The Association of Leading Visitor Attractions has revealed its members saw an average increase of 6.5 per cent in visitors last year when compared to 2013.
Scottish attractions had the greatest increase of almost ten per cent increase, followed by London with an increase of 7.11 per cent.
The British Museum remained the most popular visitor attraction overall for the eighth year running with 6,695,213 visitors and remaining in second place was the National Gallery, which saw a 6.4 per cent increase to 6,416,724. Included in the numbers for the first time was the Southbank Centre – who saw 6,255,799 visitors – securing them the position of third place.
Jude Kelly, artistic director of Southbank Centre, said: “It’s very exciting to have been welcomed as an ALVA member and we’re thrilled to feature so highly in their annual list of top visitor attractions. “Drawing on our rich heritage as London’s festival site, we have been ambitiously growing our year-round festival programme over the last few years, reinforcing Southbank Centre’s position as a thriving, vibrant destination that delights in placing excellence and egalitarianism side by side.
“Through our festivals, we bring together a diverse mix of artists, partners, communities and audiences in our venues and across our 21-acre site at the heart of London’s South Bank.” The Commonwealth Games and its Cultural Programme saw Glasgow’s Attractions achieve some of the largest increases with Kelvingrove Art Gallery & Museum having a 7.5 per cent increase, while the Riverside Museum saw a 41.8 per cent increase, Gallery of Modern Art (8.8 per cent) and the People’s Palace 22.5 per cent.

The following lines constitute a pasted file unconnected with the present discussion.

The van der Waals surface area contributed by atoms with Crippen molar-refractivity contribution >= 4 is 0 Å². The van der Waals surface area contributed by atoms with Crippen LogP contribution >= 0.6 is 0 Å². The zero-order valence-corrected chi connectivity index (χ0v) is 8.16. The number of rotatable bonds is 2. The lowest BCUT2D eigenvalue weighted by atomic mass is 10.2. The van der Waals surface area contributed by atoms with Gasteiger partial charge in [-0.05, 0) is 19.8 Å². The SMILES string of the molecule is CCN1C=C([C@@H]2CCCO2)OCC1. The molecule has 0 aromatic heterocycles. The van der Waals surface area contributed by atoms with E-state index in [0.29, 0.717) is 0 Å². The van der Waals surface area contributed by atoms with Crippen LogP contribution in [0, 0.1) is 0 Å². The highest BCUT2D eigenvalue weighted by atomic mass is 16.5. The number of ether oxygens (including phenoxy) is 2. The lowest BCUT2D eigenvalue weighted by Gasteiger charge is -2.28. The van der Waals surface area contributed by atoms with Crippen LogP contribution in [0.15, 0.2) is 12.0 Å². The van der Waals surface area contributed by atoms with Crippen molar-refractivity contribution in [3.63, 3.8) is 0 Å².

Edinburgh Castle was the most visited paid-for attraction outside London with 1,480,676 visitors resulting in a four per cent increase. Libraries attracted substantial numbers with the Library of Birmingham – which opened in 2013 – being the most visited free attraction outside London, in tenth place with 2,414,860 – proving to be an attraction in its own right – and the British Library saw visits to its public exhibitions and programme rise by 52 per cent.